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contract_laws:guarantee

Contract of Guarantee

A “contract of guarantee” is a contract to perform the promise, or discharge the liability, of a third person in case of his default. Contracts of guarantee are entered into in cases when a party requires a loan, buy some goods on credit or seek some employment. The guarantor in such contracts assures that the person may be trusted and, in case of any default, he shall undertake the responsibility to pay.

Three parties to a contract of guarantee

A contract of guarantee requires consensus of three persons

Principal debtor

The person in respect of whose default, the guarantee is given, is called the ‘principal debtor’. For example, A takes a loan from B, and C promises to pay back the amount, if A fails to pay it on time. In this case, A is said to be the principal debtor.

Surety

The person who gives the guarantee is called the ‘surety’. For example, A takes a loan from B and C promises to pay back the amount, if A fails to pay it on time. In this case, C is said to be a surety. A person may become a surety without the knowledge and consent of the principal debtor, but the only rights which he acquires in that case are those given by sections 140, 141 and 145 of the Indian Contract Act.Muthu Raman Chetty vs Chinna Vellayan Chetty1)

Creditor

The person to whom the guarantee is given is called the ‘creditor’. A guarantee may be either oral or written. For example, A takes a loan from B, and C promises to pay back the amount, if A fails to pay it on time. In this case, B is said to be the creditor.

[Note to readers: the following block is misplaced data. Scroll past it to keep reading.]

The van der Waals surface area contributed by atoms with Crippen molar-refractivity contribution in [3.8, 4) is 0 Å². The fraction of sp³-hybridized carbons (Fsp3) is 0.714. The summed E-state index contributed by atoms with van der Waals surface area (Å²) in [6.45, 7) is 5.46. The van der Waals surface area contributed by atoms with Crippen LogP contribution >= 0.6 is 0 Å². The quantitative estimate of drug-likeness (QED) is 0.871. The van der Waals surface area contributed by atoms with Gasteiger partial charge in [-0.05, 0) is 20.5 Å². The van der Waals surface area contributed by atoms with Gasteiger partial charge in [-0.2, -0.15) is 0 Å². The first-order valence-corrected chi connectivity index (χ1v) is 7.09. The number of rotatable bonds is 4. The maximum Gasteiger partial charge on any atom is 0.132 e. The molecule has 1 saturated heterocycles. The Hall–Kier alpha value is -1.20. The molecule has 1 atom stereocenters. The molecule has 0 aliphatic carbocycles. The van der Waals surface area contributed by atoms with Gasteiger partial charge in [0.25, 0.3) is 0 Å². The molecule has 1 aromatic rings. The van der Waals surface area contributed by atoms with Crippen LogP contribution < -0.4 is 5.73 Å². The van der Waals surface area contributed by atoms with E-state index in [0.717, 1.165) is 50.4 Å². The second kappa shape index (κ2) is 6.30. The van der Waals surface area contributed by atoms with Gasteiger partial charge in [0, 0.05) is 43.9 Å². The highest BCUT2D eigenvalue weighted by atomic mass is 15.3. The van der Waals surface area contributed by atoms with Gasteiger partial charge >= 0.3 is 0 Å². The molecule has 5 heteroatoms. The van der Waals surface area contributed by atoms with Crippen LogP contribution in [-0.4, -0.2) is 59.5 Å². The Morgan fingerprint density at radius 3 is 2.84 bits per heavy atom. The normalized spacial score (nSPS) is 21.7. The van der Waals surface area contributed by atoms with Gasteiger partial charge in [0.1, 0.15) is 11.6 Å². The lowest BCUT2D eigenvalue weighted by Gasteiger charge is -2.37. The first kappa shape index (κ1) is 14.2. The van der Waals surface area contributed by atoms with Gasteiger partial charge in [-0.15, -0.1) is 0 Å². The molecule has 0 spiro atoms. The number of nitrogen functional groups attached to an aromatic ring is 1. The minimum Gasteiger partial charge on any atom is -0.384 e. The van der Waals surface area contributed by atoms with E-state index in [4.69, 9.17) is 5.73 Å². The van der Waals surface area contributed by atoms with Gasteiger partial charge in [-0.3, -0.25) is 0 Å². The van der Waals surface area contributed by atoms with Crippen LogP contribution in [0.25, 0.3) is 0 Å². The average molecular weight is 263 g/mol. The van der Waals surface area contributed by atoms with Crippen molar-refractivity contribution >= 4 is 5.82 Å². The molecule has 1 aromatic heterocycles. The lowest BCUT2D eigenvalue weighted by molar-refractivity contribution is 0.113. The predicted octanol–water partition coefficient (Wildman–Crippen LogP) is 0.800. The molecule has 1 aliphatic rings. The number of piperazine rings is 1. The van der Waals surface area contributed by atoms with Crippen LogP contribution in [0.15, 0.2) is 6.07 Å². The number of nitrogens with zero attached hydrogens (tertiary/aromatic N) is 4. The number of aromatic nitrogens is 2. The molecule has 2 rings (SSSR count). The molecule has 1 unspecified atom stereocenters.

Three contracts

A contract of guarantee is a tripartite agreement, involving the principal debtor, surety and the creditor.

  1. There must be a contract, first of all, between the principal debtor and the creditor. That lays the foundation for the whole transaction.
  2. Then there must be a contract between the surety and the creditor, by which the surety guarantees the debt. The consideration for that contract may move either from the creditor or from the principal debtor or both.
  3. There must be a third contract by which the principal debtor expressly or impliedly requests the surety to act as surety. Unless that element is present, it is impossible to work out the rights and liabilities of the surety under the Contract Act.See: Jayakrishna Trading Company vs Kandasamy Weaving Factory2)

The transaction is not complete, in case there is the absence of three parties, in which one is a principal debtor and another, a creditor, unless the third party, who is the surety, agrees to make good the loss. Individual contracts between the principal debtor and creditor, and between the creditor and surety, are not enough to make a contract of guarantee. There must be the existence of a third contract either expressly made or arising by the conduct of the parties by which the principal debtor agrees to assure the claim of the surety. If the surety satisfies the claim of the creditor without such contract, the action of the surety would be voluntary. In such a case, the debtor may deny all liability for the payment made by the surety, on the ground that he had never requested the surety to make any payment.Ramchandra Loyalka vs Shapurji N. Bhownagree3)

A tripartite document

A contract of guarantee requires concurrence of three persons. This being the situation, a contract of guarantee, because of section 126 of the Contract Act, has always to be considered as a tripartite document in India. By virtue of the provisions of section 126 of the Indian Contract Act, 1872, every bank guarantee is a tripartite contract between the banker, the beneficiary and the person at whose instance the bank issues the bank guarantee. Thus, if a contract between two persons postulates that one of them shall furnish a bank guarantee, then the bank guarantee cannot be independent of the principal contract on account of which the bank guarantee was issued by the banker in favour of the beneficiary.Punjab National Bank Ltd. vs Shri Vikram Cotton Mills Ltd4)